May 2nd, 2018
| Survivor: Breast Cancer
When it comes to diet everyone has an opinion about what you should and shouldn’t be eating. We are flooded daily with emails, and news feeds filled with fad diets, headlines claiming a new food caused our cancer and enough opinions to leave us conflicted for years to come.
So how do you sort through all of the information and find a routine that works for you? The truth is that diet is personal, just like every other aspect of your cancer treatment. You have to evaluate how your body responds to certain foods, as well as what works well for your lifestyle.
I took a multi-step approach to determine the best dietary approach for my life after cancer. And even now two and a half years post chemo, my diet is fluid and changes to fit my body’s needs.
After chemo I started by consulting with the experts and no I don’t mean oncologists. Don’t get me wrong, I love my oncologist but she is not an expert in nutrition. No, I sought out professionals with experience in holistic medicine, nutrition AND oncology. I met with a naturopath and a oncology nutritionist. Both of them helped me make small attainable changes to my diet. Some of those changes included cutting out processed sugar, limiting processed carbs, exercising more, and minimizing my consumption of processed foods (particularly snacks).
With a steady workout routine at my oncology clinic (similar to the Livestrong program at the YMCA) as well as these dietary changes, I was able to get back to a healthy weight. I could have stopped there after losing the 10 pounds I gained during chemo, but my mindset had shifted. Nutrition was no longer about the scale, it was about how I felt. I was also looking to find new ways of managing my hypothyroidism in addition to medication.
In the summer of 2017, my PCP suggested I try going gluten free. Since I had already cut out processed carbs, it was easy to make the shift. After 8 weeks of strict gluten free diet my thyroid levels hadn’t changed but I felt great so I decided to keep it up. That was now 9 months ago and I haven’t gone back.
Around that same time, my friend Joanna and I decided to try a juice cleanse. Neither of us had done one before nor we had become regulars at Juice Vibes Cary, an amazing local juice bar focused on plant diet wellness and education. After completing a 5 day cleanse, it was suggested we gradually add back in the various food groups ending with meat and dairy (the hardest on the digestive system). After a few days of easy back into healthy food, I realized I wasn’t craving meat. Instead I craved avocados and walnuts and fruits. Healthy foods were fueling my body with energy. It was in this natural progression that I decided to give up meat. It wasn’t planned and at the beginning I promised myself that if I craved it I could eat it. Aside from turkey on Thanksgiving, which I ate and enjoyed, I have not craved meat at all.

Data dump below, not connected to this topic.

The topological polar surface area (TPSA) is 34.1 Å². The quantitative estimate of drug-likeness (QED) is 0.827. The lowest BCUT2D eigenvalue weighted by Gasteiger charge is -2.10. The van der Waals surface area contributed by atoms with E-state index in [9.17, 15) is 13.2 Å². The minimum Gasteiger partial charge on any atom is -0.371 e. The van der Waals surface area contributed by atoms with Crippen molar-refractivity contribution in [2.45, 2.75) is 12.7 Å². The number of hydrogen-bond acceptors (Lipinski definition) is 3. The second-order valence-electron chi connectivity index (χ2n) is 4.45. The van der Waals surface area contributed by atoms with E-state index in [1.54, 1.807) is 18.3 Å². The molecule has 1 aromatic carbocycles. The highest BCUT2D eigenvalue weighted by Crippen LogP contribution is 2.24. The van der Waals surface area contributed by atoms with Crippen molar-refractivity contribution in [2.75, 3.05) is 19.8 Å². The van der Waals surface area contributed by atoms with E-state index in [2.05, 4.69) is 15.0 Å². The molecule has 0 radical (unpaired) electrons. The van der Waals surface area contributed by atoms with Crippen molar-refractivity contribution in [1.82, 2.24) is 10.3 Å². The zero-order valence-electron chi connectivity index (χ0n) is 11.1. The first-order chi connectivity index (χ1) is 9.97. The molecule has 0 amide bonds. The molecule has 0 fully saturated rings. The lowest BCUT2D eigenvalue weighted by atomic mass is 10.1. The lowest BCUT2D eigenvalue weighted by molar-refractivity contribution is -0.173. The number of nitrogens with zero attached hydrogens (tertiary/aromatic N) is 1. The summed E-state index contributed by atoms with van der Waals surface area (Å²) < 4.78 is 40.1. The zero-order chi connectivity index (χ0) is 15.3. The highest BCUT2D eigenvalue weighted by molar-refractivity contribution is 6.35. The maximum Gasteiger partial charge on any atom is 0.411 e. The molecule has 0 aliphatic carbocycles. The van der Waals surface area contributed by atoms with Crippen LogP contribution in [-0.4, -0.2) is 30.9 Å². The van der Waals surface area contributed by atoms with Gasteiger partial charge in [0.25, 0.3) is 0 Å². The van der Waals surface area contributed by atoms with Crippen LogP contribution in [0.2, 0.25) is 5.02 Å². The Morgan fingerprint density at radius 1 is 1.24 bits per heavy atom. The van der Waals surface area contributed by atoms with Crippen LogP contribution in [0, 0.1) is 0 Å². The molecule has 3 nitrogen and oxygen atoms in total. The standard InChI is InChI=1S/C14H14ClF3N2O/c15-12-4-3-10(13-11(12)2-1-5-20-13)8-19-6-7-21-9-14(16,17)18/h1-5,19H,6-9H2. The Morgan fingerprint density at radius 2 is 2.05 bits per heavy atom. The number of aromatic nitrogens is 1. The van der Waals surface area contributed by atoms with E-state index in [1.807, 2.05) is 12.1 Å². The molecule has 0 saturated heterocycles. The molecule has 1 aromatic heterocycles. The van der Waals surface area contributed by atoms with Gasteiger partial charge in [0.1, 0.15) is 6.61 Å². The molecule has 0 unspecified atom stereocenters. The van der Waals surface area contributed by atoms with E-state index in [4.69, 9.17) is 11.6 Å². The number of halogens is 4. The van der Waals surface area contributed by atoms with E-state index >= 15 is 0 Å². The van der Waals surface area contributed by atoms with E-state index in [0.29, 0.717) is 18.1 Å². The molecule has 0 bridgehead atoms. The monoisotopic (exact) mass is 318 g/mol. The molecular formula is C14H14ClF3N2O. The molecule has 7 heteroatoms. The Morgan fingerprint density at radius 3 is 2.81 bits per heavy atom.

So you may be seeing a trend here. I didn’t make any of these dietary changes all at once. I may slow natural changes in a way that complemented my life and my body’s cravings. Later in the fall I would decide to cut out dairy after a particularly heavy dairy binge at the state fair. I had always felt poorly after consuming dairy and this was the push I needed to make the change. I won’t lie, I still miss cheese horribly but the pain I get from consuming dairy now is enough to keep me on track.
So what do I eat?! I don’t eat gluten, meat, processed sugar or dairy. The crazy thing is, I still have so many options:
I will be the first to admit that it was a lifestyle change to get to this point. It took relearning how to cook, new approaches to meal planning and a little coaxing to get my husband on board with our new eating habits. He does still eat gluten and meat but mostly he eats what I cook. If he is craving meat, I will get him rotisserie chicken or organic ground beef to add to whatever I have made.
The most important thing I hope you take away from my shared experience is that no one way of eating is right for every person. Each body is unique and that means that each diet should be unique in it’s own way to fit the body’s needs. Maybe your body needs some red meat, while someone else feels great on a strict vegan diet. I do suggest that you incorporate as many whole plant based foods and healthy fats into your diet as possible as they strengthen and support the body. If you do want to indulge in processed food keep it to a minimum maybe limit it to special occasions. Most importantly, find a way of eating that you can live with. Food is an important part of life and I want you to enjoy it.
To get you started on the path to a healthier you; I am including a recipe for these tasty Chocolate Walnut Protein Muffins. They are Gluten Free, Processed Sugar Free, and Vegan. The original recipe is from Bites of Wellness. I doubled the recipe and made a few modifications. My favorite source for other recipes is Oh She Glows, which has a variety of gluten free, vegan, processed sugar free recipes and tips.
Chocolate Walnut Muffins
(I didn’t love the protein powder I used, it was a little more “superfood” tasting than I would have liked but it was super filling. The WowMoms protein powder is my absolutely favorite but it does contain whey. Their vegan version has sadly been but out of stock for a while. The Vega protein powder is another good option that is readily available. I find it quite chalky but people have said the new formula is improved. )
What's your experience with food and cancer? Have any original recipes of your own? Share in the comments below!
Image courtesy of Taylor Grote.
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